The Journal of the Civil War Era Volume 2, Number 4 December 2012 TABLE OF CONTENTS Articles Mark Fleszar "My Laborers in Haiti are not Slaves": Proslavery Fictions and a Black Colonization Experiment on the Northern Coast, 1835-1846 Jarret Ruminski "Tradyville": The Contraband Trade and the Problem of Loyalty in Civil War Mississippi K. Stephen Prince Legitimacy and Interventionism: Northern Republicans, the "Terrible Carpetbagger," and the Retreat from Reconstruction Review Essay Roseanne Currarino Toward a History of Cultural Economy Professional Notes T. Lloyd Benson Geohistory: Democratizing the Landscape of Battle Book Reviews Books Received Notes on Contributors The Journal of the Civil War Era takes advantage of the flowering of research on the many issues raised by the sectional crisis, war, Reconstruction, and memory of the conflict, while bringing fresh understanding to the struggles that defined the period, and by extension, the course of American history in the nineteenth century.
The Companion to Latin American History collects the work of leading experts in the field to create a single-source overview of the diverse history and current trends in the study of Latin America. Presents a state-of-the-art overview of the history of Latin America Written by the top international experts in the field 28 chapters come together as a superlative single source of information for scholars and students Recognizes the breadth and diversity of Latin American history by providing systematic chronological and geographical coverage Covers both historical trends and new areas of interest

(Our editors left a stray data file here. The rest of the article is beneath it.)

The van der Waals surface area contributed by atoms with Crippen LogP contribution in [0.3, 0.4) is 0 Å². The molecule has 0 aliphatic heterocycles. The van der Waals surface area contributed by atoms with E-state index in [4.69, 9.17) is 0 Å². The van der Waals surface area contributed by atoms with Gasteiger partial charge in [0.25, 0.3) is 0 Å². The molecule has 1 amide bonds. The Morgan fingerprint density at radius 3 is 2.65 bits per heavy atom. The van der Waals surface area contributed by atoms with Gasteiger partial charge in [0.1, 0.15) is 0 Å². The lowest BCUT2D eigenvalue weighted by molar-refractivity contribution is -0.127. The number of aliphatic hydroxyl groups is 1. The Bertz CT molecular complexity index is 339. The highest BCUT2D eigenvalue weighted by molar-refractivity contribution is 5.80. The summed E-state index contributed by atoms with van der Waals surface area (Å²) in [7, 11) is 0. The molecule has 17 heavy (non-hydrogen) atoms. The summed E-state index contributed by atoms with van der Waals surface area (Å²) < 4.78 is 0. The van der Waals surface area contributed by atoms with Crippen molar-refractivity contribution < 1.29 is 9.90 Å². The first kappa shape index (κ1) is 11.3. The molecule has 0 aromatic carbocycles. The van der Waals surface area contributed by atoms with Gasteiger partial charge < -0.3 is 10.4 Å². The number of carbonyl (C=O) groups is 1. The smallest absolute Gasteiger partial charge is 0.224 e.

This ebook is a selective guide designed to help scholars and students of the ancient world find reliable sources of information by directing them to the best available scholarly materials in whatever form or format they appear from books, chapters, and journal articles to online archives, electronic data sets, and blogs. Written by a leading international authority on the subject, the ebook provides bibliographic information supported by direct recommendations about which sources to consult and editorial commentary to make it clear how the cited sources are interrelated. This ebook is just one of many articles from Oxford Bibliographies Online: Atlantic History, a continuously updated and growing online resource designed to provide authoritative guidance through the scholarship and other materials relevant to the study of Atlantic History, the study of the transnational interconnections between Europe, North America, South America, and Africa, particularly in the early modern and colonial period. Oxford Bibliographies Online covers most subject disciplines within the social science and humanities, for more information visit www.oxfordbibliographies.com.